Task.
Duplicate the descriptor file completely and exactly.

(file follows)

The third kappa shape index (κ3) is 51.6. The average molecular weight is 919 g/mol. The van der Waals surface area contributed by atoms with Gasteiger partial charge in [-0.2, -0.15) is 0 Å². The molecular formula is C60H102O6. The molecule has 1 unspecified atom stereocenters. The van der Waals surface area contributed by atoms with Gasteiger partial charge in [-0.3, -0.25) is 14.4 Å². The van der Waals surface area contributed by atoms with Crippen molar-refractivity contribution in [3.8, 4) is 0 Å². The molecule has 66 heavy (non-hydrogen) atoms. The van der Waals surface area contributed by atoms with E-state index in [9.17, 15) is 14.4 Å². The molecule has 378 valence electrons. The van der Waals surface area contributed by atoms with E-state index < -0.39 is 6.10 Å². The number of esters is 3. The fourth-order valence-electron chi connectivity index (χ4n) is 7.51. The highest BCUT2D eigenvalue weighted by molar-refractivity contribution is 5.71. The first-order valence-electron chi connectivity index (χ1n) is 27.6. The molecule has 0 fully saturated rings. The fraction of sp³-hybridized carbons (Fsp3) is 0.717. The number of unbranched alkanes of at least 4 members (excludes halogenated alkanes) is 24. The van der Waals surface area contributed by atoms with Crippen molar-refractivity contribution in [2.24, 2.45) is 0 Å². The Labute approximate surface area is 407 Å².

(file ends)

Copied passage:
The third kappa shape index (κ3) is 51.6. The average molecular weight is 919 g/mol. The van der Waals surface area contributed by atoms with Gasteiger partial charge in [-0.2, -0.15) is 0 Å². The molecular formula is C60H102O6. The molecule has 1 unspecified atom stereocenters. The van der Waals surface area contributed by atoms with Gasteiger partial charge in [-0.3, -0.25) is 14.4 Å². The van der Waals surface area contributed by atoms with Crippen molar-refractivity contribution in [3.8, 4) is 0 Å². The molecule has 66 heavy (non-hydrogen) atoms. The van der Waals surface area contributed by atoms with E-state index in [9.17, 15) is 14.4 Å². The molecule has 378 valence electrons. The van der Waals surface area contributed by atoms with E-state index < -0.39 is 6.10 Å². The number of esters is 3. The fourth-order valence-electron chi connectivity index (χ4n) is 7.51. The highest BCUT2D eigenvalue weighted by molar-refractivity contribution is 5.71. The first-order valence-electron chi connectivity index (χ1n) is 27.6. The molecule has 0 fully saturated rings. The fraction of sp³-hybridized carbons (Fsp3) is 0.717. The number of unbranched alkanes of at least 4 members (excludes halogenated alkanes) is 24. The van der Waals surface area contributed by atoms with Crippen molar-refractivity contribution in [2.24, 2.45) is 0 Å². The Labute approximate surface area is 407 Å².